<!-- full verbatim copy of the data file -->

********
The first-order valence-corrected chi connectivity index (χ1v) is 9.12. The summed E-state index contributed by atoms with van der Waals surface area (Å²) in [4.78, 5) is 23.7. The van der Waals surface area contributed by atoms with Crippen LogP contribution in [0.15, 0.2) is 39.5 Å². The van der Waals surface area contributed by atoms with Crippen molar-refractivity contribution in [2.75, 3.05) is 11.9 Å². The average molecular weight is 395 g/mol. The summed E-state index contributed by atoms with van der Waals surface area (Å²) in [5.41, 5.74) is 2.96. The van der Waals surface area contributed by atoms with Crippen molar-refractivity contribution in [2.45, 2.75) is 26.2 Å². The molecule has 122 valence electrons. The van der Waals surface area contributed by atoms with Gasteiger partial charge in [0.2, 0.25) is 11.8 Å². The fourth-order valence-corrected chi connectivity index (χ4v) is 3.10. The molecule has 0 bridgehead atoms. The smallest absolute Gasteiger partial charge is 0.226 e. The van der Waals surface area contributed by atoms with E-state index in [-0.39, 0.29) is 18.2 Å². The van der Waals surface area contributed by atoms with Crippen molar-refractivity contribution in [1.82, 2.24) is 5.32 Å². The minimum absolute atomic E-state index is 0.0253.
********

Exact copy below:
The first-order valence-corrected chi connectivity index (χ1v) is 9.12. The summed E-state index contributed by atoms with van der Waals surface area (Å²) in [4.78, 5) is 23.7. The van der Waals surface area contributed by atoms with Crippen LogP contribution in [0.15, 0.2) is 39.5 Å². The van der Waals surface area contributed by atoms with Crippen molar-refractivity contribution in [2.75, 3.05) is 11.9 Å². The average molecular weight is 395 g/mol. The summed E-state index contributed by atoms with van der Waals surface area (Å²) in [5.41, 5.74) is 2.96. The van der Waals surface area contributed by atoms with Crippen molar-refractivity contribution in [2.45, 2.75) is 26.2 Å². The molecule has 122 valence electrons. The van der Waals surface area contributed by atoms with Gasteiger partial charge in [0.2, 0.25) is 11.8 Å². The fourth-order valence-corrected chi connectivity index (χ4v) is 3.10. The molecule has 0 bridgehead atoms. The smallest absolute Gasteiger partial charge is 0.226 e. The van der Waals surface area contributed by atoms with E-state index in [-0.39, 0.29) is 18.2 Å². The van der Waals surface area contributed by atoms with Crippen molar-refractivity contribution in [1.82, 2.24) is 5.32 Å². The minimum absolute atomic E-state index is 0.0253.